NEWS
April 9, 1999 | RICHARD C. PADDOCK, TIMES STAFF WRITER
Alexander Mikhalevich was a hard-working coal miner humiliated by his inability to feed his family; Pavlo Lazarenko was a masterful politician who became Ukraine's prime minister at 43. The two men, 10 years and a world apart, never crossed paths. Mikhalevich spent his working life half a mile underground, hacking coal from the earth; Lazarenko lived in a mansion outside Kiev, spruced up with half a million dollars that Ukrainian prosecutors allege he stole from the government.
NEWS
September 24, 1994 | MARY MYCIO, SPECIAL TO THE TIMES
The new Ukrainian government reached a preliminary accord Friday with the International Monetary Fund to launch market reforms in one of the weakest and most Communist economies of the former Soviet Union. The handshake agreement was the first clear sign that President Leonid Kuchma, who took office two months ago, is ready to move ahead with a promised economic overhaul in return for financial backing from the West.
NEWS
December 3, 1991 | JOHN-THOR DAHLBURG, TIMES STAFF WRITER
Wrenching themselves from Moscow's orbit, Ukrainians voted overwhelmingly for independence, and their new president said Monday that the former Soviet republics, and not the Kremlin, should now take collective command of the country's nuclear arsenal. "A new Ukraine has been born. A great historical event has occurred which will not only change the history of the Ukraine but the history of the world," declared Leonid M. Kravchuk, the wily ex-Communist who became his republic's president-elect.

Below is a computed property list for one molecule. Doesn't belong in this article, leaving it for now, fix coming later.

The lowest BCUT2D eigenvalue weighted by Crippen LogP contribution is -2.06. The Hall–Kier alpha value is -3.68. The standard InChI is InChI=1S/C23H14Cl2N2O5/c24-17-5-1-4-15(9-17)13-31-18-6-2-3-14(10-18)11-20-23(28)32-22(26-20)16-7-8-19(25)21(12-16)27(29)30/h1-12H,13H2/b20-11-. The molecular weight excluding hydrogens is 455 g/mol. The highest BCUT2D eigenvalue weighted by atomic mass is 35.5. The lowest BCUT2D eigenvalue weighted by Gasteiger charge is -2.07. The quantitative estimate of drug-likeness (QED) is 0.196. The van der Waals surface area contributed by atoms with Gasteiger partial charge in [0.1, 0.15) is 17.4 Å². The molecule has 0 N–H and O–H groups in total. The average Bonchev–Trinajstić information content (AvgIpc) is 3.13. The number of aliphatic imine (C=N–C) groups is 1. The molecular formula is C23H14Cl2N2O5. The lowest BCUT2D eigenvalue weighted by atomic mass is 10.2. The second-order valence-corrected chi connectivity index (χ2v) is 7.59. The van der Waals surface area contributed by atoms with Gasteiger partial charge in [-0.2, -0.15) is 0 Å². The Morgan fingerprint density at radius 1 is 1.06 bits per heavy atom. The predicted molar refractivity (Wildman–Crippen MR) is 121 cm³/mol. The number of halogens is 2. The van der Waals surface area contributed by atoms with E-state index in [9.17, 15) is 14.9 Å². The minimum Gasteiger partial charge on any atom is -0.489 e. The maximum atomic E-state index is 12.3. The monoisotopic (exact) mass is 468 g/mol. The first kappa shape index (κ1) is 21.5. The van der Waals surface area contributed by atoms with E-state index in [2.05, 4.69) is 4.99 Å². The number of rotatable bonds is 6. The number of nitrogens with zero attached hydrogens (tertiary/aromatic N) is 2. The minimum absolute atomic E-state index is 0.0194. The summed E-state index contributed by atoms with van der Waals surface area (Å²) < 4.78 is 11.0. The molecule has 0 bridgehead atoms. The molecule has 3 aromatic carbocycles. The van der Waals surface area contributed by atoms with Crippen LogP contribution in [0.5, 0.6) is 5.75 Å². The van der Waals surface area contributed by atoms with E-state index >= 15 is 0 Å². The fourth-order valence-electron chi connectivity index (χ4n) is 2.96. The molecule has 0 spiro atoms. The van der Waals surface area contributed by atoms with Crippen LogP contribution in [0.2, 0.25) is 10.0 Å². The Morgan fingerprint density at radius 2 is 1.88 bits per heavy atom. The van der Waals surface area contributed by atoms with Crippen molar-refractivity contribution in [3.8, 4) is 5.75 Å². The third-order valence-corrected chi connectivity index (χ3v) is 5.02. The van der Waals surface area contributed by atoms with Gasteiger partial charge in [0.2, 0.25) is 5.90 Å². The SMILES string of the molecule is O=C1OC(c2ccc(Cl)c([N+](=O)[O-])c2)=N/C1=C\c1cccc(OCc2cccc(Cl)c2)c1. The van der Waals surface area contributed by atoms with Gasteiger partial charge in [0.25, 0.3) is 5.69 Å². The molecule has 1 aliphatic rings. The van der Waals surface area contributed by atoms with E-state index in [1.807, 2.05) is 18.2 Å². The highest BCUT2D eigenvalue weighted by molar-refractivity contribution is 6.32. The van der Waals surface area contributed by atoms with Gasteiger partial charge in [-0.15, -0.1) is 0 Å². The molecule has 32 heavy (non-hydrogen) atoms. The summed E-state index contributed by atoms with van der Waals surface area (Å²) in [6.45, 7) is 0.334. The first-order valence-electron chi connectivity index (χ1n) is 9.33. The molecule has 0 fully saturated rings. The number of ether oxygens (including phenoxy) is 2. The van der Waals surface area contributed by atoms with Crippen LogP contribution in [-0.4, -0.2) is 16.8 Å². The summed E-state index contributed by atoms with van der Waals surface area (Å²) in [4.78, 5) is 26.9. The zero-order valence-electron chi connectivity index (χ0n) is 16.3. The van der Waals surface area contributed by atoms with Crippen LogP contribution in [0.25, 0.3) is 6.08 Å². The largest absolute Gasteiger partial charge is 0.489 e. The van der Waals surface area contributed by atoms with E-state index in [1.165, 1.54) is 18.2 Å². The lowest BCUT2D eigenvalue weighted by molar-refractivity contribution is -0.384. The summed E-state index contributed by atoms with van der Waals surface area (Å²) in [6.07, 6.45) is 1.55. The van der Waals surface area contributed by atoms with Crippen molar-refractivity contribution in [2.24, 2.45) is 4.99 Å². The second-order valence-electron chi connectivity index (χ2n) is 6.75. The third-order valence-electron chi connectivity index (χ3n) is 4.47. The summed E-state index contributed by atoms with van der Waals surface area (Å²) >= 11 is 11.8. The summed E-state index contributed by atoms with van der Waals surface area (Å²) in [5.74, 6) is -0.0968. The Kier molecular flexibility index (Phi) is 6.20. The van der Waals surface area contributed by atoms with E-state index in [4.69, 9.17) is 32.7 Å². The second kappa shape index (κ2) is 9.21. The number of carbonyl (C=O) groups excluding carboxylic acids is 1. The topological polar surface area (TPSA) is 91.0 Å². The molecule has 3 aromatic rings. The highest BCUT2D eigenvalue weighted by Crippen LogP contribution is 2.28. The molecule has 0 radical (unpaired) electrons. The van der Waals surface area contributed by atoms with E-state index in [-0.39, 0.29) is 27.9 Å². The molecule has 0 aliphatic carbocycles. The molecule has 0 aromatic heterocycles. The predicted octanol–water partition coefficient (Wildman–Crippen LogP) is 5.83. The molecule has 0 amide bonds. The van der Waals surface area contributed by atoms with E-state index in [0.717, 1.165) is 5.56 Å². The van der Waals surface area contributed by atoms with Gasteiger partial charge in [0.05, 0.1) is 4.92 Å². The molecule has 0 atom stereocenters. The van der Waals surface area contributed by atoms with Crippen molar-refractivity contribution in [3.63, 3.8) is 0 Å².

NEWS
May 11, 1995 | SONNI EFRON, TIMES STAFF WRITER
The hottest restaurant here these days is a retro-chic diner that sports "Miami Vice" pink walls, halogen lighting and oversized Marilyn Monroe portraits with the idol's lips outlined in fuchsia neon. The waitresses wear pastel suspenders and the itsy-bitsy black spandex skirts that seem to define the female dress code in every go-go economy of the former East Bloc. "It looks just like the West," said a young American admiring the posh crowd at the hard-currency-only Studio eatery.
NEWS
July 9, 1994 | SONNI EFRON, TIMES STAFF WRITER
Russian President Boris N. Yeltsin lands here today with a long-coveted invitation to the World's Most Important Countries Club, marking a new phase in Russia's bumpy rapprochement with the West. For the first time, Yeltsin does not come seeking international aid. Rather, he aims to show the West that Russia, however troubled, is no longer a charity case.